The S&P Global Flash Eurozone PMI index falls to 49.2 as high inflation fuelled by the Ukraine war darkens the outlook.
European economic activity fell for a second consecutive month in August, a keenly-watched survey revealed on Tuesday, as high inflation fuelled by Russia’s all-out war in Ukraine darkens the outlook.
The S&P Global Flash Eurozone PMI index dropped to its lowest level in 18 months as rising prices hurt demand for services and supplies to manufacturing.
The PMI – or purchasing managers’ index – fell from 49.9 in July to 49.2 in August. A reading below 50 represents a contraction in business activity.
The index dropped under 50 in July after 16 months of growth, as inflation driven by soaring energy prices and supply chain crises batters the world economy.
Manufacturing was already down last month, but the downturn has now spread to services, including tourism, which had helped some European Union economies hobble through the summer.
“Cost of living pressures mean that the recovery in the service sector following the lifting of pandemic restrictions has ebbed away,” said Andrew Harker of S&P Global Market Intelligence.
“Declining output is now being seen across a range of sectors, from basic materials and auto firms through to tourism and real estate companies as economic weakness becomes more broad-based in nature.”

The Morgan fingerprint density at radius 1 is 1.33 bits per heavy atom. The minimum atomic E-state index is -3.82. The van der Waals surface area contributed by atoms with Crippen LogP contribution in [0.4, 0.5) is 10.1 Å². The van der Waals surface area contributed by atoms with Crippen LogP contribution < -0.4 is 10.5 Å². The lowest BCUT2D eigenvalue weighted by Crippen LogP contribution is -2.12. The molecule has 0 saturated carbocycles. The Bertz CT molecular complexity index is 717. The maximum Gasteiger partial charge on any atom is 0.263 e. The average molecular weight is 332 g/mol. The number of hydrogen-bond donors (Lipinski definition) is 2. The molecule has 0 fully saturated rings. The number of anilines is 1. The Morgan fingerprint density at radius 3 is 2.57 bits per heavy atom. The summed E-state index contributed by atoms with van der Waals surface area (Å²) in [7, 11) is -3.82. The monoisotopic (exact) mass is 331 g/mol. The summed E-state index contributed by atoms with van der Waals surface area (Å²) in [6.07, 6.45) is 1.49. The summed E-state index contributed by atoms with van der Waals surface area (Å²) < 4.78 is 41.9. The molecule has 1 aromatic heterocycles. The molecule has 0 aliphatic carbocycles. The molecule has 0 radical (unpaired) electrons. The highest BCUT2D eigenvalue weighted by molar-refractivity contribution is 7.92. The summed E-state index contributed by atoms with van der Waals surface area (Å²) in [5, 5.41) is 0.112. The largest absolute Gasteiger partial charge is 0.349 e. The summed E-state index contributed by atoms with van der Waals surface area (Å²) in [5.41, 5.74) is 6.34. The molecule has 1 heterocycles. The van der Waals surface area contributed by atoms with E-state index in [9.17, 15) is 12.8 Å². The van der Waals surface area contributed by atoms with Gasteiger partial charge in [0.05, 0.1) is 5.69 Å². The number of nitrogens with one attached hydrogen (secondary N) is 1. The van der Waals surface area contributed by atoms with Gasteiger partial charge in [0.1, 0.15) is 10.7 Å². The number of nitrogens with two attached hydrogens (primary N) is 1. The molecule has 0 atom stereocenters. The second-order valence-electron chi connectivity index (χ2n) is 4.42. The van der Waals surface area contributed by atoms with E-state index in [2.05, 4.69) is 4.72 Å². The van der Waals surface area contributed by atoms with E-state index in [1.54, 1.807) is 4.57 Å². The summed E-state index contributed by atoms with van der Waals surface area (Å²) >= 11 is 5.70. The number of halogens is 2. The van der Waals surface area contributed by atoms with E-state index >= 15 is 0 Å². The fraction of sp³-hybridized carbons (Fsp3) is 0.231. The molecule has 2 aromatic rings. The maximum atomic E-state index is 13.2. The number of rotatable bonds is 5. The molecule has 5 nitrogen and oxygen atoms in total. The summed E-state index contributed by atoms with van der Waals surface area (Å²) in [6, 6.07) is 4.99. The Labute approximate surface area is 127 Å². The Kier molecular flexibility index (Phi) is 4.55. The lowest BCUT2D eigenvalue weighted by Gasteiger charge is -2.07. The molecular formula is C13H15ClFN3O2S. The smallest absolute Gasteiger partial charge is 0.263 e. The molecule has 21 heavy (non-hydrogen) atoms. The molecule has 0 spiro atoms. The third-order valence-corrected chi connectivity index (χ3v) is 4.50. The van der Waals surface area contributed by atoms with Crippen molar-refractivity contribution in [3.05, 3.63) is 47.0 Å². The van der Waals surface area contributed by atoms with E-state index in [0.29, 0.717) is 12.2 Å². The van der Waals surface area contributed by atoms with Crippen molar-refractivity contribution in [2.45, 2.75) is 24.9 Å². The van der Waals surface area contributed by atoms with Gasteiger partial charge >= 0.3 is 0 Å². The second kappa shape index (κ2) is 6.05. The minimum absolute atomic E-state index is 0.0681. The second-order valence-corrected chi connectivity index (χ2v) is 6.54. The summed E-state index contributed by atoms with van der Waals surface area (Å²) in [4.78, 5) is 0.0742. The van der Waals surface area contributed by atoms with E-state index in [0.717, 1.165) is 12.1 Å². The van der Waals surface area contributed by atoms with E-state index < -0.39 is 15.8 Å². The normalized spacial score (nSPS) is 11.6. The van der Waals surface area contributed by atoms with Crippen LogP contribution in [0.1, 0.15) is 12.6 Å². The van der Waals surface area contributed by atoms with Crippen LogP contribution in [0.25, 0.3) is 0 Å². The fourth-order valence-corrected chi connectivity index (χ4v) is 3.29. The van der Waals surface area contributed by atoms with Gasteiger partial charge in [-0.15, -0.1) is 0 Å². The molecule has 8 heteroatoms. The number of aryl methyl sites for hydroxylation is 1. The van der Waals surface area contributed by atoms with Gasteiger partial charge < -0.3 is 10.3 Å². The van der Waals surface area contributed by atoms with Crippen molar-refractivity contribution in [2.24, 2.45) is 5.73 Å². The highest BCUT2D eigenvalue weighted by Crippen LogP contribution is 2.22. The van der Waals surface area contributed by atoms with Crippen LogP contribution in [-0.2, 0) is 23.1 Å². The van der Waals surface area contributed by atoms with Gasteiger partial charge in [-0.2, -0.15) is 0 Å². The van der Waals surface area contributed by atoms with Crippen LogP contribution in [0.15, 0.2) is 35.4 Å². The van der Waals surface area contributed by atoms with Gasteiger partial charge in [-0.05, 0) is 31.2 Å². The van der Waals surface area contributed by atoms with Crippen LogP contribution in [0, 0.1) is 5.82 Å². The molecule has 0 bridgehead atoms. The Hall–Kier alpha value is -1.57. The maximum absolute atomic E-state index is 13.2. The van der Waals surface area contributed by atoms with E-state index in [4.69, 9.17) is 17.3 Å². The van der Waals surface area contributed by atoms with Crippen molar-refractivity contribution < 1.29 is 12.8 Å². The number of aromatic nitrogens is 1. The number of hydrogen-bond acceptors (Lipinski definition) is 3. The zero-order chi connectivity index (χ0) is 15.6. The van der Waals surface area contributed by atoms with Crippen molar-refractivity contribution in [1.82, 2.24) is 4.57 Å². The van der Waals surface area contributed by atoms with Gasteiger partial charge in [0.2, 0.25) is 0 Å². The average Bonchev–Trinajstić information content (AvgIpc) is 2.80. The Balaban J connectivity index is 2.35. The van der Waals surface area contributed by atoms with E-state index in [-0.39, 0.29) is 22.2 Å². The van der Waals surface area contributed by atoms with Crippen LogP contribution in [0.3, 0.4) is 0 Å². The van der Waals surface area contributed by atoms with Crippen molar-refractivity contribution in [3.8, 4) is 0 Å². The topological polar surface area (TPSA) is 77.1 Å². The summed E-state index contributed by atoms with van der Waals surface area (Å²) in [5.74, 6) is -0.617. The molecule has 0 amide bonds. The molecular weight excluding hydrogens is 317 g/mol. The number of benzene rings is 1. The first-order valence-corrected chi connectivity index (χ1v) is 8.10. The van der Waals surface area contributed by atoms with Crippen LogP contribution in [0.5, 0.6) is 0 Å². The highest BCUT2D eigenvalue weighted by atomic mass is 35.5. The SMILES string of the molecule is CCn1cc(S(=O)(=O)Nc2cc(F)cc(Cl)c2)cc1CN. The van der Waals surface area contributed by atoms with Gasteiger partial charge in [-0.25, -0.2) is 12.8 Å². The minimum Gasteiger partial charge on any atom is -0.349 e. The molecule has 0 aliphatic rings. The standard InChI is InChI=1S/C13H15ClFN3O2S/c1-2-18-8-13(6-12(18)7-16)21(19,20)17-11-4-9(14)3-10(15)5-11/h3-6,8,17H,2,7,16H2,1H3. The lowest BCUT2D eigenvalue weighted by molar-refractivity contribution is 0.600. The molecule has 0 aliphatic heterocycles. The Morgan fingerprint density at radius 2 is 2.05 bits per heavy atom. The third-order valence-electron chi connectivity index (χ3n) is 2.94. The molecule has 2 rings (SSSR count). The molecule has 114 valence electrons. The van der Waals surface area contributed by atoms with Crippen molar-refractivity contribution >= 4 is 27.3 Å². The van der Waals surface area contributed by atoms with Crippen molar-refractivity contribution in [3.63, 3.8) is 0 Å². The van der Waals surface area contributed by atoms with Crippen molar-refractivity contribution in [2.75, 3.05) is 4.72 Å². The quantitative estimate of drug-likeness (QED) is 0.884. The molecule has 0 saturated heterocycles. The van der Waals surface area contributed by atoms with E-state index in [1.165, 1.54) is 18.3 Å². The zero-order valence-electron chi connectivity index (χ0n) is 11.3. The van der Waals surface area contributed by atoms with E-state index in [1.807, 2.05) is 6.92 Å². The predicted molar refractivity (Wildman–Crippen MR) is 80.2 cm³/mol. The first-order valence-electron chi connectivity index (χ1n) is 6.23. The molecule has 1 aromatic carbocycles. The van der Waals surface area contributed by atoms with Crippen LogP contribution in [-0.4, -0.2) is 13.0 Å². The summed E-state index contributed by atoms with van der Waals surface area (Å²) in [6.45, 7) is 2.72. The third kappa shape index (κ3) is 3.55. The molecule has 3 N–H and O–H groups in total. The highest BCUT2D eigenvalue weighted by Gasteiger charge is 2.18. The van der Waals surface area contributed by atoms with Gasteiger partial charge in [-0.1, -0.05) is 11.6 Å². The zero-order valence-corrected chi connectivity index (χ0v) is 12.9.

Harker said the survey showed that European manufacturers had built up record inventories of unsold finished goods, suggesting that production would not pick up “any time soon”.
Employers are also rehiring staff shed during the coronavirus pandemic at a slower rate, he warned.
While high oil and gas prices linked to the war in Ukraine and sanctions imposed on Russia in response to its invasion remain high, within businesses inflationary pressures may have passed their peak.
However, “it appears that any alleviation to the inflation situation is coming too late to provide any real support to demand”, Harker said. “The remainder of 2022 is therefore looking to be one of struggle for firms across the eurozone.”